The exhibit shows about 70 most valuable Iranian antiquities from the collections of four national museums. “According to the tradition preserved in Denkart, a Pahlavi book of the 9th century A.D., three nights before Zarathustra’s birth his mother was so radiant that the entire village was illuminated. Thinking that a great fire had broken out, many inhabitants hurriedly left the village. Coming back later on, they found that a boy full of brilliance had been born. Likewise, at the birth of Frin, Zarathustra’s mother, the house appeared to be on fire. Her parents saw her enveloped in a great light… The text explains that her great radiance was due to the xvarenah (xvar [abstract divine essence, a fire-related charisma that embodies the supreme heavenly principle]) was in her,” the famous historian of culture and religion Mircea Eliade wrote in the book Occultism, Witchcraft, and Cultural Fashions.
One can learn what the divine xvar (wisdom, divine choice, power, success, etc.) was in the imagination of ancient Persians by visiting today the Khanenko Museum in Kyiv. It holds a unique exhibit, “Charisma of Iran,” that displays about 70 12th-19th-century rarities from the “Iranian collections” of Ukraine’s four museums: the Khanenko Museum, the Odesa Museum of Western and Eastern Art, the National Museum of the History of Ukraine, and the National Kyivan Cave Historical-Cultural Preserve.
“It is Bohdan Khanenko himself who founded the collection of Iranian antiquities,” Hanna RUDYK, exhibit, curator, deputy director general of the Khanenko Museum, says. “Bohdan Khanenko had a flawless flair for art – he acquired the most valuable pieces of our collection which consists of almost 400 items now.”
Among the most valuable artifacts of the “Charisma of Iran” are, above all, very finely embossed brass items. Ordinary household objects thus turn into priceless valuables thanks to an intricate pattern of their ornamentation.
“For example, you can even discern the whiskers and teeth of lions on a 13th-century floor candlestick,” one of the exhibit’s most interesting artifacts,” Rudyk points out.
In ancient Iran, the lion was a symbol of royal power and grandeur and of the Sun itself. In general, an “initiated” spectator will easily make out the symbolism of the art “from bird to fish” (the Iranian saying “murgh-o-mahi” means the limit of the Universe). For the winged creatures, birds, have symbolized the sky and fish – the earth in Iran from times immemorial. It was believed that the king (shah, shahanshah) reigns supreme over the life of all creatures between the sky and the earth. Therefore, no matter what the case was, Iranian artists first of all meant him – the bearer of the xvarenah-“charisma.” The shah himself was depicted bazm-u-razm (“from banquet to battle”) as a courageous warrior or man who celebrates victory.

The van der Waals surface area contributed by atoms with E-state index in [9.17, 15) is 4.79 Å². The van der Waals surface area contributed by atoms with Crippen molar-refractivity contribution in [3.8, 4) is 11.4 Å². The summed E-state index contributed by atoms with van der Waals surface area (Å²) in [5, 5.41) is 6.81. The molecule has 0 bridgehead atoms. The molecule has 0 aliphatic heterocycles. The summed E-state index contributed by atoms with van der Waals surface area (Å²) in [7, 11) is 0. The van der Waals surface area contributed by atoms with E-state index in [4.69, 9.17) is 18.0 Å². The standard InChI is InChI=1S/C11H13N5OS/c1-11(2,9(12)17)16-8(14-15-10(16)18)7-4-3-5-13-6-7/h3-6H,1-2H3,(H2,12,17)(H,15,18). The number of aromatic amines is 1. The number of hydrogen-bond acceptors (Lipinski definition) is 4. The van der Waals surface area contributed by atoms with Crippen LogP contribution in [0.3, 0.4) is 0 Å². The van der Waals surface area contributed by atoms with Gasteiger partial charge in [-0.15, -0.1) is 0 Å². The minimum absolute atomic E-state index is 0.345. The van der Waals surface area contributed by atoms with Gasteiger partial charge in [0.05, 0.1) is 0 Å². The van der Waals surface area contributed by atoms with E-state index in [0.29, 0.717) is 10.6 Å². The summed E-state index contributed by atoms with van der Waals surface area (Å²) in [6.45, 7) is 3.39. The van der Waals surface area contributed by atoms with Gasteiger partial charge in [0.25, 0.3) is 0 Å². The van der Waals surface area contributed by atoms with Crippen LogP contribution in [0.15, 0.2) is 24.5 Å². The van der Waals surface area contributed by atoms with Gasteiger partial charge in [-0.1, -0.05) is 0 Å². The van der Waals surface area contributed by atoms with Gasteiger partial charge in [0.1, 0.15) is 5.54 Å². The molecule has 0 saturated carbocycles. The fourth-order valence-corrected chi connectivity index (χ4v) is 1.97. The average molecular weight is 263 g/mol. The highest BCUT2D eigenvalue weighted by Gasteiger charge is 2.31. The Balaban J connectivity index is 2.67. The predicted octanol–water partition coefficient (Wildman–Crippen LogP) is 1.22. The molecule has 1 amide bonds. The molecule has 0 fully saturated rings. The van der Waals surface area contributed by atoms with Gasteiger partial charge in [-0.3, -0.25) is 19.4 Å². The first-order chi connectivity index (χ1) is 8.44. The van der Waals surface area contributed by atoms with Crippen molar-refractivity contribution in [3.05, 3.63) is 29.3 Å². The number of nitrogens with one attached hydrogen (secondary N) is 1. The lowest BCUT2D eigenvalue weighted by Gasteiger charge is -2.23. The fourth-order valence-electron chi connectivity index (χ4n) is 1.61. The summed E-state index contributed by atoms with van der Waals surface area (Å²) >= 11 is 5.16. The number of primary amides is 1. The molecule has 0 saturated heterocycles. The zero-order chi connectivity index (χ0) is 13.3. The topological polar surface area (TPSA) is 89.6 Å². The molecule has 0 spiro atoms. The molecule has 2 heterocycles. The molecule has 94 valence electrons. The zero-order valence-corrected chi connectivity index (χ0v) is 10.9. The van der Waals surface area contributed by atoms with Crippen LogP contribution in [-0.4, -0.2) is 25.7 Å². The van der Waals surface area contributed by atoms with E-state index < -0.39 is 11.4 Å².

The exhibit is rich in the “charismatic” glitter of gold even without the metal itself. First of all, all the embroideries are adorned with gold threads. “This is the 18th-19th-century Iranian embroidery on velvet. It is drawn very well, with a sense of taste, the velvet is chosen skillfully, and ‘cross-stitching’ looks superb owing to golden and silver threads. But the main attraction is the inscription ‘Do not be too proud and never take the place you are not prepared for. This is the gist of glory!’” the exhibit curator comments. And the high-cost 17th-century phelonion (a liturgical vestment in the Eastern Christian tradition) is, in her words, convincing proof of Iran’s international ties. Moreover, it was re-stitched several times, with more gold added. This happened in 18th-century Ukraine. In the very beginning, the main part of the phelonion was made from fragments of invaluable Iranian silk. It is the famous Shah Abbas (1571-1629) who set up the production (to be more exact, put under his control and organized the export) of the latter. Valuable Iranian silks continued for a long time to serve as perhaps the country’s main “currency.” They were presented to the rulers of other states as a token of respect. They were also the embodiment of “charisma,” for only the wealthiest and most noble people could afford to wear them.
Of special interest at the exhibit is painted faience and marvelous miniatures. Where else will you have an opportunity to see precious cups and plates – the tableware of Iranian shahs? What also charms you is “Bahram Gur’s Hunt,” a 1227 valuable glazed tile showing a camel rider, a true gem in the Khanenko collection, so far the only dated object of Iran’s mirror ceramics with a Shahnameh theme. You can also feast your eyes on the legendary “Mirage,” a 16th-century manuscript miniature that shows the Prophet Muhammad riding up across the blue nightly sky on the miraculous mare Al-Buraq to heaven to meet God. The colors are bright and juicy, the forms are filigree, and the flight and aspiration are expressed very skillfully. Everything is shining and flickering, and angels are flapping their wings.
Each of the items has a detailed description that includes not only the date of creation, but also a historical reference about its symbols, value, and place in the history of art.
The exhibit will remain open until February 11, 2018.